What do you do for $____,000 per year?

When meeting with a new client or prospect as a financial advisor, it all starts with a simple question, “What do you do for $___,000 per year? “ . But the question, may not come as that direct from a client or prospect looking for help with their finances. It may be disguised in another way such as” how do your fees work? “ or “ how often will I hear from you” or “what do you do?”. In other words, people are trying to make a value decision, whether tangible ( Measurable dollar value) or intangible ( peace of mind, comfort or security) when they discuss fees and cost. It is the skill of articulating your value and having a clear value proposition to answer the question, “what do you do for $____,000 per year?”
Is it comprehensive or one dimensional?
We all realize that the financial advisors who deliver a comprehensive approach to financial services can clearly articulate their value become extremely important and indispensable to their clients. If you specialize in one area of financial services, such as insurance, do you have a team, associates or sources to help clients in other areas such as risk management, estate planning, banking, investment management, tax and financial planning? Can you clearly articulate your value, your process and your fees in a comprehensive manner?
Is it coordinated or individual?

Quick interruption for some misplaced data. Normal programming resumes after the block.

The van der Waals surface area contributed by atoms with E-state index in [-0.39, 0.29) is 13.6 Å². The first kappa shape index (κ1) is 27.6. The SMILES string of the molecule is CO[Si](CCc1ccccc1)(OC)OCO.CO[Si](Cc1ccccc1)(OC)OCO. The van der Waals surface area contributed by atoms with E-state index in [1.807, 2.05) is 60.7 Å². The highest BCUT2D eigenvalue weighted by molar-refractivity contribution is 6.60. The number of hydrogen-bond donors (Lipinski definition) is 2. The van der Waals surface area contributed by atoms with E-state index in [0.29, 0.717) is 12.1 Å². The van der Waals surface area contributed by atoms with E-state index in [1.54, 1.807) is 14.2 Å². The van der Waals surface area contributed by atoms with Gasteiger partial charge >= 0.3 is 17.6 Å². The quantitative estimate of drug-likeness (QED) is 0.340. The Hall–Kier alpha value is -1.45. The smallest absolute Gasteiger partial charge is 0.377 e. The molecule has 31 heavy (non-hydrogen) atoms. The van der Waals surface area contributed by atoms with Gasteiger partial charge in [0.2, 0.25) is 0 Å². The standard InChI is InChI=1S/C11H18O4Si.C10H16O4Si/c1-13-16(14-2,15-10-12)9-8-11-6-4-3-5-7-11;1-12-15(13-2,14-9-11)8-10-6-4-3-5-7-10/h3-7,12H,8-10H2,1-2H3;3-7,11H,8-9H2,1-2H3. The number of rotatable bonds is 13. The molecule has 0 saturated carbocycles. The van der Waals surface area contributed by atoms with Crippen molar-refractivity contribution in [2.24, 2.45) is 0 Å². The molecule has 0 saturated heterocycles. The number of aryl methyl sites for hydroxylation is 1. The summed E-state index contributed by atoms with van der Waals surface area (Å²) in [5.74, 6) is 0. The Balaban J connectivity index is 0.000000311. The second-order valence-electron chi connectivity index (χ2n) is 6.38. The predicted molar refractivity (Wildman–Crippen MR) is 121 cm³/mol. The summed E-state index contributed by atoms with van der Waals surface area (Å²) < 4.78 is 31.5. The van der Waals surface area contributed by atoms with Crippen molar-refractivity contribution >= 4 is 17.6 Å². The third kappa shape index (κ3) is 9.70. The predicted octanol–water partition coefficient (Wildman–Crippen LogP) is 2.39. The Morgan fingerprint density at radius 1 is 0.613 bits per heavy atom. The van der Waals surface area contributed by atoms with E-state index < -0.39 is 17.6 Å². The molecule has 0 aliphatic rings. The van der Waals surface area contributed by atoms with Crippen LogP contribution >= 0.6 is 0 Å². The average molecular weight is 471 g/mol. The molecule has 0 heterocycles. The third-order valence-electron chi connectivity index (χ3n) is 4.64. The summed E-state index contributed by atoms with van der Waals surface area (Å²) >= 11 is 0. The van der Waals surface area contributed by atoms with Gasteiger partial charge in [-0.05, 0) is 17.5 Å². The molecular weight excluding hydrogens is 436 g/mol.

Do you prepare advice, products or services in a coordinated way? For example, some advisors would meet with the client’s accountant to make sure it is a coordinated tax effort. It is common for top advisors to meet with the team of experts for solving complex problems for business owners, before proceeding with setting up a big life insurance policy. The meeting may include an accountant, lawyer insurance professional from an insurance company. How do you articulate your value to other professionals in that meeting? They realize you are getting paid to solve the client’s problem. Does it make sense to them?
Communicate ongoing value and service?
When I look at my account and see what I paid in fees for the last twelve months, I also consider what I have been paying for the last five years or so. Does this represent good value? Or does this justify one meeting a year for the fees I paid. How will you meet your client’s expectations on communication? Is it proactive or reactive? Do you have too many clients and not enough time? If I find an advisor that can deliver more value for the same fee, will I switch? If the new advisor can articulate their value better, the odds of a client switching are significantly increased.


Regulatory changes and CRM2
In a world of full transparency for every industry, consumers are facing different ways to measure value. The problem is that until now, some consumers did not know how to measure value. Smart financial firms are teaching clients and prospects how to measure value and teaching clients about total transparency. They have a practice management process for their communication process, wealth management process and comprehensive advice process. In other words, their value proposition is teaching clients and prospects what to look for and how to measure value. What do I get for $___,000 per year? What should I expect to get for $___,000 per year?
For some advisor-client relationships, using the old conversations going forward will not cut it in a new era of transparency, cost and value. Below is information on a workshop I am doing with Bill Bachrach this fall.

If you want to learn better scripts and would like to have a community of Ideal Clients, then join me this November 13-15 in Atlanta, Georgia at the “ Mastering the Art of Client Acquisitions For Financial Advisors”
Or learn more by clicking on the link below to watch a short video
and for a great discount up to $1000 off, enter promo code APM1K or email me for more information at: